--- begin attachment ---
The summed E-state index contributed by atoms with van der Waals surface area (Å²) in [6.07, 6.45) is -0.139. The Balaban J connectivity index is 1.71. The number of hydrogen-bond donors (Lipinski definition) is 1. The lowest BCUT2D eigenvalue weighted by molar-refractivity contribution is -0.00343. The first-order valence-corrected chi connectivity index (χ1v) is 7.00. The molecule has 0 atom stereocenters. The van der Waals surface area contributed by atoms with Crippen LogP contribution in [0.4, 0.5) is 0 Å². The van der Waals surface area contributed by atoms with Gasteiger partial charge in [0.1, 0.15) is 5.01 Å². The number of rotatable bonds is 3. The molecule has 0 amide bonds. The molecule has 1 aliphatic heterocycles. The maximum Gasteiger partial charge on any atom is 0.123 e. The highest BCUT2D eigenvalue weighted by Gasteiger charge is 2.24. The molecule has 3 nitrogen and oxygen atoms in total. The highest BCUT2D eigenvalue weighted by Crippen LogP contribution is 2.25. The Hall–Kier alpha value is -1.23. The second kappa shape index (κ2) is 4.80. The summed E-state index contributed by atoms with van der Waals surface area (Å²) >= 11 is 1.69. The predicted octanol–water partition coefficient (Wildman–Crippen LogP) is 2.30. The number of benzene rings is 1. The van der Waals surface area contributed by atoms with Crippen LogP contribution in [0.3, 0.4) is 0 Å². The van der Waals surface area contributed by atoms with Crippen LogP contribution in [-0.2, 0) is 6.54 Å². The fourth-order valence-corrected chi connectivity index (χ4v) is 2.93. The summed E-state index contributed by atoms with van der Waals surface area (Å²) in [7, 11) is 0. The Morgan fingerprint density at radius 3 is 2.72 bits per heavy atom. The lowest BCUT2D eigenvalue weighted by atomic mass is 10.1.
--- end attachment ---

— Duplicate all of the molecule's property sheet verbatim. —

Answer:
The summed E-state index contributed by atoms with van der Waals surface area (Å²) in [6.07, 6.45) is -0.139. The Balaban J connectivity index is 1.71. The number of hydrogen-bond donors (Lipinski definition) is 1. The lowest BCUT2D eigenvalue weighted by molar-refractivity contribution is -0.00343. The first-order valence-corrected chi connectivity index (χ1v) is 7.00. The molecule has 0 atom stereocenters. The van der Waals surface area contributed by atoms with Crippen LogP contribution in [0.4, 0.5) is 0 Å². The van der Waals surface area contributed by atoms with Gasteiger partial charge in [0.1, 0.15) is 5.01 Å². The number of rotatable bonds is 3. The molecule has 0 amide bonds. The molecule has 1 aliphatic heterocycles. The maximum Gasteiger partial charge on any atom is 0.123 e. The highest BCUT2D eigenvalue weighted by Gasteiger charge is 2.24. The molecule has 3 nitrogen and oxygen atoms in total. The highest BCUT2D eigenvalue weighted by Crippen LogP contribution is 2.25. The Hall–Kier alpha value is -1.23. The second kappa shape index (κ2) is 4.80. The summed E-state index contributed by atoms with van der Waals surface area (Å²) >= 11 is 1.69. The predicted octanol–water partition coefficient (Wildman–Crippen LogP) is 2.30. The number of benzene rings is 1. The van der Waals surface area contributed by atoms with Crippen LogP contribution in [0.3, 0.4) is 0 Å². The van der Waals surface area contributed by atoms with Crippen LogP contribution in [-0.2, 0) is 6.54 Å². The fourth-order valence-corrected chi connectivity index (χ4v) is 2.93. The summed E-state index contributed by atoms with van der Waals surface area (Å²) in [7, 11) is 0. The Morgan fingerprint density at radius 3 is 2.72 bits per heavy atom. The lowest BCUT2D eigenvalue weighted by atomic mass is 10.1.